A Zener diode, illustrated in Figure 1, functions as a basic form of voltage limiter. When the voltage surpasses the diode’s rated value, it allows current to pass through, effectively curbing the voltage. This feature proves valuable in numerous protection circuit scenarios. However, in control circuit applications where precise voltage regulation is essential, Zener diodes do not offer a suitable solution.
Seeking an Adjustable Zener Diode Solution
When searching for an adjustable Zener diode, one quickly encounters the limitation of fixed values and their inherent tolerance range. An adjustable variant becomes indispensable in scenarios demanding precise voltage regulation, such as in a heating controller with temperature limitations or in a battery charger necessitating current control. The solution to this requirement is elegantly illustrated in Figure 2. For instance, if the desired output voltage should not surpass 6.5 V, the control voltage at the non-inverting input is set precisely at 6.5 V. If the input voltage, say 4.2 V, is applied, the opamp output registers its maximum positive voltage. The diode, however, prevents this from influencing the signal. Should the voltage exceed 6.5 V, the opamp output turns negative, pulling the voltage back to the desired 6.5 V. The current flow is restricted by resistor R3.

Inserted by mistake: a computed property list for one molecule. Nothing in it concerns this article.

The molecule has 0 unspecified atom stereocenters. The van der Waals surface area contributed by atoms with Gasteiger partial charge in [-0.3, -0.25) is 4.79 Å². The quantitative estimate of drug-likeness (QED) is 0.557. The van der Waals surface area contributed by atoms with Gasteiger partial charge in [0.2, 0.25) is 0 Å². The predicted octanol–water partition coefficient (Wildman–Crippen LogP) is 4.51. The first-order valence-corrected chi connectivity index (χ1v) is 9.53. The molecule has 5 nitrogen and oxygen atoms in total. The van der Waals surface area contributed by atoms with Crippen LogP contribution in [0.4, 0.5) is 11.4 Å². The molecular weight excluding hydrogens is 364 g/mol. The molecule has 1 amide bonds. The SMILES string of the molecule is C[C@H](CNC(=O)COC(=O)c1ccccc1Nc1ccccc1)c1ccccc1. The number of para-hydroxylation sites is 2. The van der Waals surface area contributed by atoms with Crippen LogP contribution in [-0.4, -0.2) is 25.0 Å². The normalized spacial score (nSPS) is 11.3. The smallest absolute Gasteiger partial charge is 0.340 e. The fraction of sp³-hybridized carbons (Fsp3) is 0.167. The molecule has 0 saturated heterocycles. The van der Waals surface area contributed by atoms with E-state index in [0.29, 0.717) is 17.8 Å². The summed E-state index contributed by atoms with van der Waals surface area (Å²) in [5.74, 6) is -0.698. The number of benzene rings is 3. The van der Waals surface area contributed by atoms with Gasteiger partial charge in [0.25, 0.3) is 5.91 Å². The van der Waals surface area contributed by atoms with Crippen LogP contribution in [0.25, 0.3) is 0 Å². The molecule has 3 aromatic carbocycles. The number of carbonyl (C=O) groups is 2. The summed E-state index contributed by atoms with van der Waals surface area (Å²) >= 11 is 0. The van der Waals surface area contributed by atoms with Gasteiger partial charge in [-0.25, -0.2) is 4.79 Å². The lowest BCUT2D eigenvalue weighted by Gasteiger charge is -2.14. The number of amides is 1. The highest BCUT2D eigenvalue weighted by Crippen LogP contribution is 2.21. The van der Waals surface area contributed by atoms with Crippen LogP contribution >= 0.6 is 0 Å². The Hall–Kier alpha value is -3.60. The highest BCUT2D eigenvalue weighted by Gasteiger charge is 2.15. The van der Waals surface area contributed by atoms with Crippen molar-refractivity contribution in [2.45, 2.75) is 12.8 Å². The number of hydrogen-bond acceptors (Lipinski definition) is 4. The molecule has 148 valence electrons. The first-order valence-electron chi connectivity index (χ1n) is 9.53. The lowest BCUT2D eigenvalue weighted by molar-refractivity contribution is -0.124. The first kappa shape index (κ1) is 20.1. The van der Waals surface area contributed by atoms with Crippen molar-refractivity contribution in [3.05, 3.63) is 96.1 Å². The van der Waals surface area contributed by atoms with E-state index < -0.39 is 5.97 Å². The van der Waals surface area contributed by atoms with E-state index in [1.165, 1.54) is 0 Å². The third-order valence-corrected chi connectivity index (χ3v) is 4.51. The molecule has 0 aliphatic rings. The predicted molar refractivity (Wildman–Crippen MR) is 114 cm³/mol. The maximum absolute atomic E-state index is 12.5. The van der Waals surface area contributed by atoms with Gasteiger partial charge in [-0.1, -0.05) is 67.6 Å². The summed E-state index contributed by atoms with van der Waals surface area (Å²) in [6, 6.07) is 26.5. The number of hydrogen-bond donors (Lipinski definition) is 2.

Varied Voltage Control Scenarios
In specific situations, the requirement might be entirely different. For instance, the voltage must not dip below a specific level. In such cases, the diode’s polarity can be reversed to ensure this condition. Another scenario involves maintaining a voltage within a particular range—neither surpassing an upper threshold nor falling below a designated lower limit. Figure 3 depicts a circuit addressing this need. The left-hand opamp establishes the upper threshold, while the right-hand opamp sets the lower limit. Both opamps operate as voltage followers, ensuring precise voltage control within the defined window.